Page Last Updated: Monday, 15 January 2024 16:08 EDT, 2022, 2023, 2024


Literary Analysis

Under Construction


The characters in the Persistence of Vision series invent a Hilbert space of literature characteristics, so it seemed appropriate to use that concept on my novels (and my scientific books).  Each dimension in this literary Hilbert space spans the values of a particular descriptive variable, such as Flesch-Kincaid Grade Level and action scenes per 5000 words of text.  The concept is that similar works should have similar dimensional-values - or directly explainable differences, such as the number of words in a short story versus the number in a novel. 

The entire Hilbert space can be contained in a SAS JMP file; however, visualizing dozens of dimensions is difficult.  However, JMP provides a 3-D tool that allows for rotation of the visualization.  I've provided three salient views that I rotated so that their 2-D renderings provide some information.


The size metrics include page count, word count, number of chapters, and number of figures.

Overall, the novels average 350 pages, with the Dark Energy series being slightly longer, averaging 360 pages, and the Sense of Gravity series being shorter at 330 pages.  The word count average is 112,000 and is fairly consistent across the series, with a standard deviation of 12,000 words.  The number of chapters range from 18 to 26, with an average of 22.4.  The number of figures has the largest variation, ranging from 1 to 20 per novel; however, most have 6-8 figures.


The content variables are science, religion, sexy scenes, action, travel, business, and figures.  The occurences and intensity of each of these are divided by the word count for each novel and converted to per-5000-word metrics.

The first scatterplot illustrates the basic concept with four groups of books.  To the lower right are my scientific books, as expected, they show some variation in the Science per 5000K words axis, but are all close to zero on the sexy-scene and religion axes.  The second group, at the top of the figure are the religious books.  They are high on the religious axis and low on the other two axes.  I invented a third group to span the space, which is very high on the sexy axis, but low on the other two axes.  In the middle are the science fiction novels.

full diagram

The second scatterplot is the same as the first, but with the axes restricted to the values exhibited by the novels.  It shows that the novels have some spread in this Hilbert space but that there are some commonalities with each of the four series that are shown.


The data are color-coded by series.  The Dark Energy series shows more spread in both the sexy scenes and the religion dimensions; however, the average values for each series are close in all three dimensions.

The third scatterplot compares the values in the action, travel, and business dimensions.  There are major differences in all three dimensions; however, again, the averages for each series are close together.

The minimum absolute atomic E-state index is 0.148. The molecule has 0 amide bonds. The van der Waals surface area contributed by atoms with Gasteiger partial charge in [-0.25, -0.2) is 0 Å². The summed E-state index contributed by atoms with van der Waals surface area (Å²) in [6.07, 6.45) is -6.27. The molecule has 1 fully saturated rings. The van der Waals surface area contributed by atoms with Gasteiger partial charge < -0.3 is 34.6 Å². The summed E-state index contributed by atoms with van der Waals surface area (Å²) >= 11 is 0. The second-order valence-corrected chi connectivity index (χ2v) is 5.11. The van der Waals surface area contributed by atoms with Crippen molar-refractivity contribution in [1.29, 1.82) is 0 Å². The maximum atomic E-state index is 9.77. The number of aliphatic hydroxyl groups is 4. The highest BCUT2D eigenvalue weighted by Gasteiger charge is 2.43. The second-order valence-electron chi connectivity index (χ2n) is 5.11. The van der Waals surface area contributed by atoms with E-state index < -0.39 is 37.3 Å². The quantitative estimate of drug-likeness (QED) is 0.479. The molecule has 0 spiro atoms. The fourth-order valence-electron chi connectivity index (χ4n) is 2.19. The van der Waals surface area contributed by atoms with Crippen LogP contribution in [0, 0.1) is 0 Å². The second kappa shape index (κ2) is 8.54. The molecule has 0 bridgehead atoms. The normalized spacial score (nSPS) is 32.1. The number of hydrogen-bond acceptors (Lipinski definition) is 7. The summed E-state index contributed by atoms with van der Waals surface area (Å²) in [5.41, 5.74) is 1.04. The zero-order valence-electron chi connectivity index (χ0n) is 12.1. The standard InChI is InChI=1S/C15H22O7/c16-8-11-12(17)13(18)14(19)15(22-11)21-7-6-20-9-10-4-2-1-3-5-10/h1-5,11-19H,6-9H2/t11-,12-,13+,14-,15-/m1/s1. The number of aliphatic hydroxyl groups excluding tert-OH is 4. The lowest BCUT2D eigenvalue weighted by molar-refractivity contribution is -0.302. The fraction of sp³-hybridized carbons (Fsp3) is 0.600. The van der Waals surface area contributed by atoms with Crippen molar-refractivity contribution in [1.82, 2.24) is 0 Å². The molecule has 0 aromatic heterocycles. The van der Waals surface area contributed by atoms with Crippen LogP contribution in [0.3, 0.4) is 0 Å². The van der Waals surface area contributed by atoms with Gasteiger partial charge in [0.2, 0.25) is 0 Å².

Content 2

The final content dimension, figures per 5000 words, is not displayed.  The Dark Energy and Sense of Gravity series contain books with significantly more figures than their series averages and more than in the Persistence of Vision series.


The style variables are dialog per 5000 words, reading grade level, and passive sentence fraction.  As above, the data are coded by series in the scatterplot.  The Dark Energy novels are written at a slightly higher grade level, 7.5, than the other two series, 6.7, 6.4 and 6.3.  The Persistence of Vision series, on average, has more dialog and the Dark Energy series has less, while the reverse is true with regard to passive sentences.  However, overall, the averages in all three variables are close.  Individually, the novels show that larger dialog values are correlated with lower grade levels and a smaller proportion of passive sentences; whereas, lower dialog values go with higher grade levels and more passive sentences.



In some dimensions, there are differences among the series; however, they are generally similar.  The 3-D scatterplots have a reference in the legend to the Springer-published scientific books; however, they aren't shown in most of the views, as they are widely separated from the science fiction data points.  Thus, the Hilbert space concept can produce the desired differentiation among literary works, clumping scientific works in one volume of the space and science fiction in another.  Further differentiation within these novels would be possible.  For example, separating the different sciences that are used would separate the series and some intra-series separation.  (Anthropology is strongly used in the latter three novels of the Dark Energy series, but not in the first three - or in the next two series, for that matter.  But anthropology is used in the fourth series.)  Similarly, identifying the science-fictional theme would allow differentiation - and, if combined with analyses of other SF works - would allow for clumping along that set of dimensions.  I also experimented with using the date of writing each novel to see if there were any significant changes as I matured as a writer.  I didn't find anything dramatic, so none of that is displayed here.

This analysis serves no purpose other than being fun.  However, there are people who do literary scholarship in SF and they might find the technique to be useful.


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